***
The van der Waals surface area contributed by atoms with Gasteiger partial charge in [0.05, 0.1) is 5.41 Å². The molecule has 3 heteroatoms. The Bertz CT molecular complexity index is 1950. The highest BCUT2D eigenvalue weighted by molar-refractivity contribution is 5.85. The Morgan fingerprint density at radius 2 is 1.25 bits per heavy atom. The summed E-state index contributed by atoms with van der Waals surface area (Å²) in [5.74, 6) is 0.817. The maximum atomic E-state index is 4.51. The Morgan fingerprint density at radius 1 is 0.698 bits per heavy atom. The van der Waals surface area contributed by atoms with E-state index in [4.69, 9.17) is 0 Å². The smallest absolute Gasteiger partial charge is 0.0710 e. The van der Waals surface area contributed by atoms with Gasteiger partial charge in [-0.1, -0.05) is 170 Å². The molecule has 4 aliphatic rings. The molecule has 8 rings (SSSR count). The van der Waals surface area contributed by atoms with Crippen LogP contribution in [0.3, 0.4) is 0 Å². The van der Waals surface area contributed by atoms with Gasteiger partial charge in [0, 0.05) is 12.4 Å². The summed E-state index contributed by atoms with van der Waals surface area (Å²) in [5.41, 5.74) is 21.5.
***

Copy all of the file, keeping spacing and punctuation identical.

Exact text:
The van der Waals surface area contributed by atoms with Gasteiger partial charge in [0.05, 0.1) is 5.41 Å². The molecule has 3 heteroatoms. The Bertz CT molecular complexity index is 1950. The highest BCUT2D eigenvalue weighted by molar-refractivity contribution is 5.85. The Morgan fingerprint density at radius 2 is 1.25 bits per heavy atom. The summed E-state index contributed by atoms with van der Waals surface area (Å²) in [5.74, 6) is 0.817. The maximum atomic E-state index is 4.51. The Morgan fingerprint density at radius 1 is 0.698 bits per heavy atom. The van der Waals surface area contributed by atoms with E-state index in [4.69, 9.17) is 0 Å². The smallest absolute Gasteiger partial charge is 0.0710 e. The van der Waals surface area contributed by atoms with Gasteiger partial charge in [-0.1, -0.05) is 170 Å². The molecule has 4 aliphatic rings. The molecule has 8 rings (SSSR count). The van der Waals surface area contributed by atoms with Crippen LogP contribution in [0.3, 0.4) is 0 Å². The van der Waals surface area contributed by atoms with Gasteiger partial charge in [0, 0.05) is 12.4 Å². The summed E-state index contributed by atoms with van der Waals surface area (Å²) in [5.41, 5.74) is 21.5.